Andrews blames the popularity of this approach in fine art photography to the success of of Alex Soth's Sleeping by the Mississippi, although one could think of a significant number of other predecessors, both for some of Gardiner's images and for the general quasi-documentary approach he takes to his subjects. 

Working from formulas is not necessarily a bad thing -- witness the beloved sonnets of Shakespeare, which repeat over and over forms, ideas, and verbal images well-known from the works of Petrarch and his followers. 

On the other hand, formulaic approaches to image-making call for subtlety, wit, creativity, and discipline to keep from becoming repetitive and boring.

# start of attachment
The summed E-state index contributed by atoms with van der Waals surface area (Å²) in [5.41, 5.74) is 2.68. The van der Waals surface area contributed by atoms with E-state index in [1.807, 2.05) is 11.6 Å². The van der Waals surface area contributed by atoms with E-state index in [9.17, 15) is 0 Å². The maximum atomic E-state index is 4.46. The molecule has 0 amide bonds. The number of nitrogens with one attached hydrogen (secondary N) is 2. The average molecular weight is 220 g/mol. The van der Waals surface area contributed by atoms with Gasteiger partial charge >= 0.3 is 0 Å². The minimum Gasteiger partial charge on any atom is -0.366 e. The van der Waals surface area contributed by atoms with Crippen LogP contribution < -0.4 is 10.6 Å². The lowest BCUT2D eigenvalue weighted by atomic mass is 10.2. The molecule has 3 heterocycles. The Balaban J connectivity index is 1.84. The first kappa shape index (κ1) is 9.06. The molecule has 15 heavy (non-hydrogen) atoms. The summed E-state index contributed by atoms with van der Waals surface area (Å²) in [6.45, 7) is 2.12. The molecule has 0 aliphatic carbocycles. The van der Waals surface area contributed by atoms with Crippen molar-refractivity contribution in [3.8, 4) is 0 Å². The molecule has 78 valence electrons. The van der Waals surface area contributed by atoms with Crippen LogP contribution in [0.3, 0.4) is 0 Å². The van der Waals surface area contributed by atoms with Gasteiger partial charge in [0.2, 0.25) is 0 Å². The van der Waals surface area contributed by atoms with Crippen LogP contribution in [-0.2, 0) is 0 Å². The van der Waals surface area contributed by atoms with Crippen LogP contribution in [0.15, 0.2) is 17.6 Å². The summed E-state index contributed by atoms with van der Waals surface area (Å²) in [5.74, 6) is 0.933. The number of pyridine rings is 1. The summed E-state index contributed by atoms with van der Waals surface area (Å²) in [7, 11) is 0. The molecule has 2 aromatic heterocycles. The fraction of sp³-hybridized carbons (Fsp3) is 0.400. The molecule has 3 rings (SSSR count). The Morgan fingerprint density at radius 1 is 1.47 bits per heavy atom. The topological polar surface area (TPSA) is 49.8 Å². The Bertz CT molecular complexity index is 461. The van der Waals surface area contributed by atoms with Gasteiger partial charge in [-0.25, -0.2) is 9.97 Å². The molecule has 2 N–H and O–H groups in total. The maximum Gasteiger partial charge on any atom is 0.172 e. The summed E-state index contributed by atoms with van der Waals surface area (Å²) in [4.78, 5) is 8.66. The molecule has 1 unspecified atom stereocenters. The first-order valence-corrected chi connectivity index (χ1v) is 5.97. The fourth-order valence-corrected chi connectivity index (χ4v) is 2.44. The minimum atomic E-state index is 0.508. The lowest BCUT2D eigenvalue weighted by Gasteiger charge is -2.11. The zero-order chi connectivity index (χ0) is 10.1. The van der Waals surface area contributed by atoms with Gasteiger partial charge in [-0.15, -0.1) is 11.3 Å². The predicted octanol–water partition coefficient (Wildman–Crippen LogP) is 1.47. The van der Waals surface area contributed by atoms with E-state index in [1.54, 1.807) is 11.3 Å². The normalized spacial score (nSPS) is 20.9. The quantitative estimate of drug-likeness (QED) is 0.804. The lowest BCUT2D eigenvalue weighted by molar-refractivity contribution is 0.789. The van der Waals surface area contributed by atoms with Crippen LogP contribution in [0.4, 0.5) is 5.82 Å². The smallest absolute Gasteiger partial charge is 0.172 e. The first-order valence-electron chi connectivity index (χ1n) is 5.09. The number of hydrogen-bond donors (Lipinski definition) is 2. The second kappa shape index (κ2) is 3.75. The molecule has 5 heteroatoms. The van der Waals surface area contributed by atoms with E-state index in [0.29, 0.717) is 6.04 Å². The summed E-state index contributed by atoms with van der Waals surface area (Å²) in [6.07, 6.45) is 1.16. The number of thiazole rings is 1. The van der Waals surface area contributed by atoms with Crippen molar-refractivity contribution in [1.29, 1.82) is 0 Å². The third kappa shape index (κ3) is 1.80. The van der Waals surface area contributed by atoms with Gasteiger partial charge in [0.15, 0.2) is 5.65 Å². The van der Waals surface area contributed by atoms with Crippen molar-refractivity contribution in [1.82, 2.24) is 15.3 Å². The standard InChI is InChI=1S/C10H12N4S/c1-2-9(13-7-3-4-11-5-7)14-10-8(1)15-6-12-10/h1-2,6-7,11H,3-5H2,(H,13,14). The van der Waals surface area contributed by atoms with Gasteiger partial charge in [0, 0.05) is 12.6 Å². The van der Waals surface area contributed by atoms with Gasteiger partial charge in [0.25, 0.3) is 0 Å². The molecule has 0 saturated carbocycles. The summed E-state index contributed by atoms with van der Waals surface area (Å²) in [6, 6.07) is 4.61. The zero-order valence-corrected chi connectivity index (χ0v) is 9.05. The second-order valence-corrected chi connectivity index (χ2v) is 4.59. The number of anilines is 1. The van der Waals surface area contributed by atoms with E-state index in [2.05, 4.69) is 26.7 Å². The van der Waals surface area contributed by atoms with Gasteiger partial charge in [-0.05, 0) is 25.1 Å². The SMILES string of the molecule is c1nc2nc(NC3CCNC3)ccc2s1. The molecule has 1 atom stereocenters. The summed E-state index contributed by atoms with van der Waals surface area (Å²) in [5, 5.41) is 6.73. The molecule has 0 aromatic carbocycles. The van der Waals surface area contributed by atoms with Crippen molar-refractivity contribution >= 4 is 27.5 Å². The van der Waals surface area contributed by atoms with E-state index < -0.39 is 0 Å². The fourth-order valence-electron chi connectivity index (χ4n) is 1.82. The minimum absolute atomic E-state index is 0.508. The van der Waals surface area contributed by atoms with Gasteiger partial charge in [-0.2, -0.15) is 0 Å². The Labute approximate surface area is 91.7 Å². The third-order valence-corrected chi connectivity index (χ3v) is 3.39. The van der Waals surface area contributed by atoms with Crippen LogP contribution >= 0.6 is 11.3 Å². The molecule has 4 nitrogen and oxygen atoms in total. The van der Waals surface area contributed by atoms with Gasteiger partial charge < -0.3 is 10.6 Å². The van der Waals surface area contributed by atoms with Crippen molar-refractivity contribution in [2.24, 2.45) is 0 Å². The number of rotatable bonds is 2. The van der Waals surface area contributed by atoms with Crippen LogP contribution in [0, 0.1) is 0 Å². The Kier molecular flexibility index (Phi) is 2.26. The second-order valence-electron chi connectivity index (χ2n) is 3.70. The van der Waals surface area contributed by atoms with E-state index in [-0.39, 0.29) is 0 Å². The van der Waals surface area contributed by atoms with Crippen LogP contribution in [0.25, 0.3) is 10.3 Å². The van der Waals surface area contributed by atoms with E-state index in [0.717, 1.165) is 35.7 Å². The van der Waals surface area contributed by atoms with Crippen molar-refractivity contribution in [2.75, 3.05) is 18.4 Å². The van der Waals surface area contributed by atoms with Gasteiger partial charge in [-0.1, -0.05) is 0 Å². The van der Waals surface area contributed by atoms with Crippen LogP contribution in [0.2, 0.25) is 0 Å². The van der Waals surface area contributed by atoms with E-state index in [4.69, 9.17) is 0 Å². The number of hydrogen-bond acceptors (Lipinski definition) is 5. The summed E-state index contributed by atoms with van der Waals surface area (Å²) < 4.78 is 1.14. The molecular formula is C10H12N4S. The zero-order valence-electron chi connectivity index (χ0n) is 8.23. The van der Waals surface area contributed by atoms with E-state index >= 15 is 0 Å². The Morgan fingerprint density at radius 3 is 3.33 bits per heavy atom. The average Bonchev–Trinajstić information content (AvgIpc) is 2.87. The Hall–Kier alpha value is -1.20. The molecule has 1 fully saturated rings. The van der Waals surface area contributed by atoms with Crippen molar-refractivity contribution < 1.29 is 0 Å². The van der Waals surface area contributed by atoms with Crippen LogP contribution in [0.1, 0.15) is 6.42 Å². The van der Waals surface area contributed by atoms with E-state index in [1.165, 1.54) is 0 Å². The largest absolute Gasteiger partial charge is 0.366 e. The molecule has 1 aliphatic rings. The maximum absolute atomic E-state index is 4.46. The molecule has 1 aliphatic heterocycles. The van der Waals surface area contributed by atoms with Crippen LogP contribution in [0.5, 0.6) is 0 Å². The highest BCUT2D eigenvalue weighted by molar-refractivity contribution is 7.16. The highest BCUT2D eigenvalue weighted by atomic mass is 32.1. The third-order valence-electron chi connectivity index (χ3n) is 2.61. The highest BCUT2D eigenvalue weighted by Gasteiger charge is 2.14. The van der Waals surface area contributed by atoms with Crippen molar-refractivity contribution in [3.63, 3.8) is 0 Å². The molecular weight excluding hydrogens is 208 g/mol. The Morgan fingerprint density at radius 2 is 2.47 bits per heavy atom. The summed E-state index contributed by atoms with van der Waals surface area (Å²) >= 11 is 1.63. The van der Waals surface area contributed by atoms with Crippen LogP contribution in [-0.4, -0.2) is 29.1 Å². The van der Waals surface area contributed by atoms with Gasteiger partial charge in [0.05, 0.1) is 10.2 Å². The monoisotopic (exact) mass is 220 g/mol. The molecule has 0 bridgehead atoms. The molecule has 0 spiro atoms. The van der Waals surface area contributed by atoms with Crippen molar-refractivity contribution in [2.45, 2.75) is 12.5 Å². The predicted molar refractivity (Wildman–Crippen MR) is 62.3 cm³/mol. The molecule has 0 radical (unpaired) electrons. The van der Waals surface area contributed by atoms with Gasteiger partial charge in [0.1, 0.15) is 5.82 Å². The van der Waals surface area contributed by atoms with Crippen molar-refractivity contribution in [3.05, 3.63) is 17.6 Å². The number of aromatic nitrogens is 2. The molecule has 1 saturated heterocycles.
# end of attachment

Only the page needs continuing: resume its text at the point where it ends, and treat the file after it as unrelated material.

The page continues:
Your thoughts?

Monday, November 16, 2015

UPDATED -- More News of Southern Photographers -- Fall 2015

Catching up with several items of note --

1. I missed the fact, somehow, that McNair Evans (see image above) had a show of work from his Confessions for a Son portfolio at the Sasha Wolf Gallery in NYC, up from late February until early April 2015.

Good to know that images of Laurinburg, NC were on the walls of a gallery in Manhattan. Its often good to get into town for a visit.

2. Honorary Southern Photographer Dawoud Bey has been named a USA Guttman Fellow in the United States Artists program, go here. 

3. Texas-based photographer Keith Carter (see image above) is opening a show of work from his Ghostland portfolio at the Photographs Do Not Bend Gallery in Houston, Texas,  on November 21st, go here.